“Leaders must adopt the unnatural behaviour of always leading by the pull of
inspiring values”.

There is often a difference between espoused values, and the “embedded”


values. This necessitates a concentrated change programme as the practised,
embedded values, sap energy and impede change processes, as well as
success. For example, an espoused value may be Trust, but there is a blame
and fear culture, because of micro-management and punishment of mistakes.

Successful organisations usually have strong values. Rarely more than 5 or 6. A


company’s strength can come not so much from its strategy or products or
services, but from the way it behaves. New Zealanders are often divided
between supporting Telecom or Clear, according to their values.

Why Are Values Important?


Values underpin the culture of an organisation, so are critical to an organisation
achieving its strategic goals. And the culture has such an impact it can make or
break any organisation’s success.

Organisations can differentiate themselves from others values in the way they
demonstrate their values.

Values can transform an organisation into one where people clamour at the
doors to be let in. That is a vision many organisations would delight in. People
are increasingly realising that “spirit’ in the workplace is enticing, and will help
organisations achieve their full potential through encouraging those with similar
values to come to work each day. This year New Zealand is holding its first “Spirit
In The Workplace” conference.

Good Examples
Hewitt Associates are a company of HR consultants who have lived their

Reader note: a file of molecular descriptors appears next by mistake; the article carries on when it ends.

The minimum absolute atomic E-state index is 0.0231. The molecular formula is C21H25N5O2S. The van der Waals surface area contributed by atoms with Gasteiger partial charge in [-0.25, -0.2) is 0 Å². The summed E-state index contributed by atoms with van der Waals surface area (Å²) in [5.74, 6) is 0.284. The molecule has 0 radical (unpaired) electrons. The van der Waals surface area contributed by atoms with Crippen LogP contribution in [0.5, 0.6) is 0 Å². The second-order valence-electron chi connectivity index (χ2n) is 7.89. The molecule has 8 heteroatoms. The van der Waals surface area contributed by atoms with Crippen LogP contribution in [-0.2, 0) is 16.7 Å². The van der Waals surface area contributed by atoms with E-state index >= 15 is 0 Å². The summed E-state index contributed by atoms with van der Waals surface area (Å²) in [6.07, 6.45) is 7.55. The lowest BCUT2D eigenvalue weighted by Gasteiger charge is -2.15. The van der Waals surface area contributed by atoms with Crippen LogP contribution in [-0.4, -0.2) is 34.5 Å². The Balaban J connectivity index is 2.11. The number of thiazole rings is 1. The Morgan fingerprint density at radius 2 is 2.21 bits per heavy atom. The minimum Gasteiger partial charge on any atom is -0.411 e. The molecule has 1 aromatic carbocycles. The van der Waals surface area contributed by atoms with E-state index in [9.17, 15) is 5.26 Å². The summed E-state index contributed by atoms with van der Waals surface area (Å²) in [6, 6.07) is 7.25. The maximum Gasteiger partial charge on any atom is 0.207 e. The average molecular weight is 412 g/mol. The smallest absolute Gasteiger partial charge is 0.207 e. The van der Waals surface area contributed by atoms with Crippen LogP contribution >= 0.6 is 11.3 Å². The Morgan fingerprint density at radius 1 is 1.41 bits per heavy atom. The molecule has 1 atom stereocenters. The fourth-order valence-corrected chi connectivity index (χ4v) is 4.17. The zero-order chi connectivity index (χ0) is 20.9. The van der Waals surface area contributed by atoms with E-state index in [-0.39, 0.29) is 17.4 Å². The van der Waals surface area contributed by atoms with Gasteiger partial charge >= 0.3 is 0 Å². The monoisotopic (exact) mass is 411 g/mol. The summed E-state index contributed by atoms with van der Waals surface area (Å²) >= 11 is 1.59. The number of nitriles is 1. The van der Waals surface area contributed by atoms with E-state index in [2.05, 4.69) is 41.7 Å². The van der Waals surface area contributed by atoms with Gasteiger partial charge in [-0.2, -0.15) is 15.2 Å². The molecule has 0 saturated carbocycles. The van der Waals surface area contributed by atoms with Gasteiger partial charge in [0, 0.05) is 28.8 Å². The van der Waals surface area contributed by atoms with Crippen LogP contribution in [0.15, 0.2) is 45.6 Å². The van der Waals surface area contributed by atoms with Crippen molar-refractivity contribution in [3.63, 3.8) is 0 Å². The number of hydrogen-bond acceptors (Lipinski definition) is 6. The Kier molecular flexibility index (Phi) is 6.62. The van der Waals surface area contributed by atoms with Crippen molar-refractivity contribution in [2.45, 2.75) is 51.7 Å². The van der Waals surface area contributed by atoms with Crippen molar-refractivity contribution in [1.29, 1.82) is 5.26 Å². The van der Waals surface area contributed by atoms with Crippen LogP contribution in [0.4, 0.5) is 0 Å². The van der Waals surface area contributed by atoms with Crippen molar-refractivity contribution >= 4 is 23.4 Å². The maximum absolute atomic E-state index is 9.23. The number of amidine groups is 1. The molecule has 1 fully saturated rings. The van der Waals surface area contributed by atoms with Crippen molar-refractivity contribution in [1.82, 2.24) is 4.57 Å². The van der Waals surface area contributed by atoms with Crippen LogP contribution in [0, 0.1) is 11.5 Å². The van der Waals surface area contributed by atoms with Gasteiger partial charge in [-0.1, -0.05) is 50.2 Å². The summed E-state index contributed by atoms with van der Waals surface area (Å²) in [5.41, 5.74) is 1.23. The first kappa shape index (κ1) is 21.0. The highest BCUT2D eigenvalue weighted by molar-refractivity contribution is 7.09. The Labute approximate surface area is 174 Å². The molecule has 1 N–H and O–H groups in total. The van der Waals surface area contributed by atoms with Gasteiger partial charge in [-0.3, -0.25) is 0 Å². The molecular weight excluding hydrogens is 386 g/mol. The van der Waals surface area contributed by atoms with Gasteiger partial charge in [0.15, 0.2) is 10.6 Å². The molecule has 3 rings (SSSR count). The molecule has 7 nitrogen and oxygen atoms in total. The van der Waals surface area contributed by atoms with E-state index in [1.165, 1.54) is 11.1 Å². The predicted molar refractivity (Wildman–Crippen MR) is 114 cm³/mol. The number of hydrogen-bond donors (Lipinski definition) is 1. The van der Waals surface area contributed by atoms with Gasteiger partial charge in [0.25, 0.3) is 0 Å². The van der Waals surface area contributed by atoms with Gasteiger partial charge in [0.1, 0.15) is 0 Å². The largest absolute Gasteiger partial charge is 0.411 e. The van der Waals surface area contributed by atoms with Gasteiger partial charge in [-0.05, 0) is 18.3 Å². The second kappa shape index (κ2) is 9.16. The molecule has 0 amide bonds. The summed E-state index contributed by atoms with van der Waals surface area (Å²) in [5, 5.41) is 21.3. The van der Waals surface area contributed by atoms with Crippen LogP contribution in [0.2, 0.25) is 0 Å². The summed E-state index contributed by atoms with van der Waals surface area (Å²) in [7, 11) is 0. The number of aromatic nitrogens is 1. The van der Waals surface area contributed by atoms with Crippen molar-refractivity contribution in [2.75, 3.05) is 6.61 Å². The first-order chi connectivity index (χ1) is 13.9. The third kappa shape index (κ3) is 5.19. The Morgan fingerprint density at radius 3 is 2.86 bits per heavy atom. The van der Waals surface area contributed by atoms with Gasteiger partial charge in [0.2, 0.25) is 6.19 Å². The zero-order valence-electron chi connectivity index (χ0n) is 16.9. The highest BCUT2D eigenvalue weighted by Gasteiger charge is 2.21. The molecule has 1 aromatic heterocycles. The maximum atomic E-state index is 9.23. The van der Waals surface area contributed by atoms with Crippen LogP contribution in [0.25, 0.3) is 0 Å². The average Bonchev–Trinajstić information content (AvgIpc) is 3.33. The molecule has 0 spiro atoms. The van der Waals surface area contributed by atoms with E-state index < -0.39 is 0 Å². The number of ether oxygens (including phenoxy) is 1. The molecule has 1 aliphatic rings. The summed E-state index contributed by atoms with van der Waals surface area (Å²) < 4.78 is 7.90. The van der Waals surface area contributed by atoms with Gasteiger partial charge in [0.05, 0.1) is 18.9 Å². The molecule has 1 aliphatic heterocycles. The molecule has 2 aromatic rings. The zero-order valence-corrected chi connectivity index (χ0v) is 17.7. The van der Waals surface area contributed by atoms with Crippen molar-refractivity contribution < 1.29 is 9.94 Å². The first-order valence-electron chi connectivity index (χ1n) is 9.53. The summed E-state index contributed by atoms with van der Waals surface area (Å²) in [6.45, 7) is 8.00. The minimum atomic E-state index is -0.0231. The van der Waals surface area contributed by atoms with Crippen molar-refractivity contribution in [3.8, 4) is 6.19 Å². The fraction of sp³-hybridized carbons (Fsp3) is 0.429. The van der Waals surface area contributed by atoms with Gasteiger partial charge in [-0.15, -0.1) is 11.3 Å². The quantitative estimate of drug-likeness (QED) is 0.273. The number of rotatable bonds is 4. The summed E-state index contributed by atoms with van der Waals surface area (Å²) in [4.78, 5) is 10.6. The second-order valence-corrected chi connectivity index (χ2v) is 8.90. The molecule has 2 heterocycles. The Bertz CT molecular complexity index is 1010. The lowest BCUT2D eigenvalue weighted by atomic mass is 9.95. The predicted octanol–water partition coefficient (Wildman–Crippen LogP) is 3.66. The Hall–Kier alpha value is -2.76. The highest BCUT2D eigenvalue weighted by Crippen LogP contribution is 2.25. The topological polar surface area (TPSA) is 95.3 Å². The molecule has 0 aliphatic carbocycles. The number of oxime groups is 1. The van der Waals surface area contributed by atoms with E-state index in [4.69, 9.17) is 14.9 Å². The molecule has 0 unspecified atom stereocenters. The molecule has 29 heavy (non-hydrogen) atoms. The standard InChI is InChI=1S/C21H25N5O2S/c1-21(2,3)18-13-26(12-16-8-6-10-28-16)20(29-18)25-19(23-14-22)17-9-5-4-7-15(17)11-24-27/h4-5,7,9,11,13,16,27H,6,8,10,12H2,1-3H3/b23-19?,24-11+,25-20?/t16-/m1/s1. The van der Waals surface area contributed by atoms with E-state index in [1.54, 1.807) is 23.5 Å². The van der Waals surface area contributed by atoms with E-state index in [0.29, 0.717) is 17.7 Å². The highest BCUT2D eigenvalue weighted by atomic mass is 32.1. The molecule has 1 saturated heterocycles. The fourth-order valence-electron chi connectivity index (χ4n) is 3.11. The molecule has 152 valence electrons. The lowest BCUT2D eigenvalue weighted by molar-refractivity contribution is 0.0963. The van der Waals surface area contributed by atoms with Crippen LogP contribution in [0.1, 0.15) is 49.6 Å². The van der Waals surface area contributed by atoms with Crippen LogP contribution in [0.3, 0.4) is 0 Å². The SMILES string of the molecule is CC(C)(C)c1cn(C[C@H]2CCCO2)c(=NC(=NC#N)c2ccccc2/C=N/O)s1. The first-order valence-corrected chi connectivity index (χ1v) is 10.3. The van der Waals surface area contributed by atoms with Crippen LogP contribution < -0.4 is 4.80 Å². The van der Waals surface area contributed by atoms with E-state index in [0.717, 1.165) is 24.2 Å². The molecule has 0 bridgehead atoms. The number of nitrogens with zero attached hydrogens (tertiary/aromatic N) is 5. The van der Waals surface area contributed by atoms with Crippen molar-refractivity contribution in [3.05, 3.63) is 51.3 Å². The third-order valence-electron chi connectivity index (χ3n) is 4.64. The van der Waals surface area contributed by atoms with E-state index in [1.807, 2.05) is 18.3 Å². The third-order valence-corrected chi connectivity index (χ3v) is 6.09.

values, and are driven by them. Ted Hewitt took 3 months out before
establishing the firm to think about how he wanted it to be. His goals and
values are still in place 60 years later. They have had a 25% increase in profit
each year over the last 4 years. There are now 77 offices in 37 countries, and
11,000 employees worldwide.
Huge emphasis is put into selection; people are selected for “fit”. Skills can be
learned. As a result they have less cynicism and suspicion than many
companies. They work on the concept of select, then hire. The selection and
recruitment process can take as long as 4-6 months. Promotion of the firm’s
values, and walking the talk, are important in internal promotion. Induction is
important and the values feature prominently in this. E.g. they take prospective
employees to their overseas conferences and induction programmes to enable
them to see how they like Hewitt, and how Hewitt likes them, before they are
hired. They are serious about this. A lack of alignment with the firm’s values is
not tolerated in Hewitt. There is a firm wide responsibility rather than a
manager’s responsibility to ensure employees behave consistently with the
values.

Dee Hock, the Founder and CEO of Visavi, organises the workplace around
purpose, vision, principles and values. He differentiates this from less forward
thinking organisations organising around rules, regulations, and control.

Boulder Heuristics Inc.vii went, in 5 years, from $140,000 in revenue to $5


million. In 1995 they projected growth to $20 million by 2000. Employment
was expected to grow from 33 workers to 80 in that time. They have 3
integrated underlying factors; a set of core values called internal operating
commitments, a team of highly skilled software engineers, and a unique
approach to management. Integrity is valued over profit. When they started
applying their core values to the people they work with, employee satisfaction
shot up, customer satisfaction, fun and profits shot up. Skilled software
developers are attracted to the company because of its core values.

How We Can Implement Organisational Values


There are many ways to bring the intentions of our values into our
behaviours, “the way we do things around here”.

Matching Individual Values


People are more likely to put effort into living their organisation’s values if they
understand the fit between their values, and the organisation’s. Therefore,
each organisational value needs a brief definition, e.g. what trust means here,
what teamwork really means here. Each employee needs to identify their
own values, and see how they match into their organisation’s values.

Clearly Defined Behaviours


Each organisational value also needs measurable behaviours identifying
which behaviours are encouraged, and which not tolerated. Teams or a
working party could identify these. They become specific guidelines, or
ground rules, for behaviours in your organisation. Some examples :
Our people